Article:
Opponent Accuses Nikki Haley of ‘Pay-to-Play’ Politics

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Peter Fricke Contributor
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Tom Ervin, the self-described “independent Republican” running for governor of South Carolina, released a report Friday accusing incumbent Gov. Nikki Haley of “using a ‘pay-to-play’ strategy to pump contributions into her re-election campaign.”

Although South Carolina does not maintain a public database of projects that have received assistance from the state, Ervin says he “identified 170 different projects that qualified for grants, tax credits, and other support from Haley’s administration…from a variety of public sources.” He then “looked at each project for potential conflicts of interest, economic issues with the company, and other readily available issues.”

Gov. Haley has made job creation one of her top issues in the campaign, claiming on her campaign website that, “we’ve announced more than 56,000 jobs in 45 of 46 counties.” These figures, it goes on to say, demonstrate that “Nikki’s fight to take care of the businesses we have and recruit new ones to our state is paying off.” (RELATED: Leaving NY: American Tactical Imports Announces Relocation to South Carolina)

In the report, Ervin counters that, of “the jobs she’s claimed to create, thousands of them never happened or fell apart.” He also points out that, “some of the companies she recruited to South Carolina now appear to be failing.”

One example that Erwin cites is a company called Amy’s Kitchen, which was reportedly given at least $1 million worth of incentives to open a new facility in the state in 2011, which was expected to create 700 jobs and generate $63 million in investment. However, “seven months later, the plan was scuttled.”

Another company, Dillon Furniture Manufacturing, received “training funds and job development credits, which will be available if hiring targets are met,” according to a press release from Gov. Haley cited in the report. (RELATED: Nikki Haley Says She’s Victim of ‘Dirty Blogger Politics’ Again)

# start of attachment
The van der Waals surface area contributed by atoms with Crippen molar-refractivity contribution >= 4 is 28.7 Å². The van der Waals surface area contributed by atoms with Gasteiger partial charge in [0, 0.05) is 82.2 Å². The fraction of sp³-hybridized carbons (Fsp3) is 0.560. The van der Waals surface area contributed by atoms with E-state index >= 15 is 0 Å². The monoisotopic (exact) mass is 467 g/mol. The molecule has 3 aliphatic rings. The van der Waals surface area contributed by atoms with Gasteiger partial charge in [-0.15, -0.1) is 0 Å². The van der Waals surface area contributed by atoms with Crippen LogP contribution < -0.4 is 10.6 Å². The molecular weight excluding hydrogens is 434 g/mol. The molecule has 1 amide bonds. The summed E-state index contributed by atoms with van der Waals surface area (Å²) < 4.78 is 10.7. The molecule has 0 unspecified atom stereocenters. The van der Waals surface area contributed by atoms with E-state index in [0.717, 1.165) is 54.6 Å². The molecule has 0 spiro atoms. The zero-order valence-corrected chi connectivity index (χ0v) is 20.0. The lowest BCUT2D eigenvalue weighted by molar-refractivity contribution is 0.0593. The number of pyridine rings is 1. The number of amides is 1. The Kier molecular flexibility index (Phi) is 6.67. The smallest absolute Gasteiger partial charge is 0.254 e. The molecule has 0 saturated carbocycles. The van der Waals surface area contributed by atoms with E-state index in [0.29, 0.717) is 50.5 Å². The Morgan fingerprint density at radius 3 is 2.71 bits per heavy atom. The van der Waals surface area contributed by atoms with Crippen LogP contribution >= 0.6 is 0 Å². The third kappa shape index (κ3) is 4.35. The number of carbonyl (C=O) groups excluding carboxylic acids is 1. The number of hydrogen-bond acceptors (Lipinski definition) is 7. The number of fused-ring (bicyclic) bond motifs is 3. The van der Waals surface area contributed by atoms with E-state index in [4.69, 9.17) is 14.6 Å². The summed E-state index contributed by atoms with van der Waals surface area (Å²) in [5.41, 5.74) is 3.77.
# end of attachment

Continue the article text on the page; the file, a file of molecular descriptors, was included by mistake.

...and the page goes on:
Those hiring targets referred to 107 jobs the company planned to create by expanding its operations, but within months, “the company laid off a dozen workers…due to the slow economy.” The report did not mention whether the state withdrew its assistance after the layoffs were announced.

Ervin’s report also asserts that, “Haley’s campaign and non-profit have already received well over $100,000 from companies that got big benefits from the state.” Those benefits reportedly include millions of dollars in grants and billions of dollars in tax credits, leading Ervin to conclude, “Investing in South Carolina is simple: Send Nikki a check, then sit back and get rich.” (RELATED: Nikki Haley Denies Using Office for Personal Gain)

Among the most generous of Haley’s corporate contributors was Michelin, which donated at least $5,000 to her campaign while also sponsoring numerous events for her at a cost of more than $45,000, according to the report.

South Carolina awarded Michelin $158 million in tax credits, rebates, and reductions between 2005 and 2012, and continued to benefit from seven- and eight-figure incentive packages throughout Haley’s term in office.

Other companies that Ervin claims made donations to Gov. Haley’s campaign while receiving significant state subsidies include Bridgestone, BMW, McCall’s, Siemens, Caterpillar, and Schaeffler Group.

A spokesperson for Haley’s campaign told The State that, “the business contributions are a sign of approval for the Lexington Republican’s policies,” and added, “Every candidate seeks donations from those who agree with their views or think they’ve done a good job.”

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